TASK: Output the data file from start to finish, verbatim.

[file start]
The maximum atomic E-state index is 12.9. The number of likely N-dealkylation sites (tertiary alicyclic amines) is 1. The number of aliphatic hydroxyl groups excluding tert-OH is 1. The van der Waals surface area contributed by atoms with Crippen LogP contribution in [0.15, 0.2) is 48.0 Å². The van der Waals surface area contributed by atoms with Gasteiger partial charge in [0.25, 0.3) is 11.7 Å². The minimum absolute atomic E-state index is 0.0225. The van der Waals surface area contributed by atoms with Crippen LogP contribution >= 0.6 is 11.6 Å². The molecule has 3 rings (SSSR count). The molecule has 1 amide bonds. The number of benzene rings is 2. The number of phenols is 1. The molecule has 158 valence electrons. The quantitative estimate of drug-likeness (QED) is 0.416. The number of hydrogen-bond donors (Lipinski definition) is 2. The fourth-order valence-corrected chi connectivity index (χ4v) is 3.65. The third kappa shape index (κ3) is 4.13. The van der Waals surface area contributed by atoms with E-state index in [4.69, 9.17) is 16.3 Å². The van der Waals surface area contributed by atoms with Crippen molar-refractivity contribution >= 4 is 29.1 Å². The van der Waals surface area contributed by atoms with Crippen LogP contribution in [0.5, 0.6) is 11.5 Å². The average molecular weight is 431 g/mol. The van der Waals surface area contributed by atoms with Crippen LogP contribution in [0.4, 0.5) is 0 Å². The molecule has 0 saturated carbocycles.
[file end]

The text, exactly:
The maximum atomic E-state index is 12.9. The number of likely N-dealkylation sites (tertiary alicyclic amines) is 1. The number of aliphatic hydroxyl groups excluding tert-OH is 1. The van der Waals surface area contributed by atoms with Crippen LogP contribution in [0.15, 0.2) is 48.0 Å². The van der Waals surface area contributed by atoms with Gasteiger partial charge in [0.25, 0.3) is 11.7 Å². The minimum absolute atomic E-state index is 0.0225. The van der Waals surface area contributed by atoms with Crippen LogP contribution >= 0.6 is 11.6 Å². The molecule has 3 rings (SSSR count). The molecule has 1 amide bonds. The number of benzene rings is 2. The number of phenols is 1. The molecule has 158 valence electrons. The quantitative estimate of drug-likeness (QED) is 0.416. The number of hydrogen-bond donors (Lipinski definition) is 2. The fourth-order valence-corrected chi connectivity index (χ4v) is 3.65. The third kappa shape index (κ3) is 4.13. The van der Waals surface area contributed by atoms with E-state index in [4.69, 9.17) is 16.3 Å². The van der Waals surface area contributed by atoms with Crippen molar-refractivity contribution >= 4 is 29.1 Å². The van der Waals surface area contributed by atoms with Crippen LogP contribution in [0.5, 0.6) is 11.5 Å². The average molecular weight is 431 g/mol. The van der Waals surface area contributed by atoms with Crippen LogP contribution in [0.4, 0.5) is 0 Å². The molecule has 0 saturated carbocycles.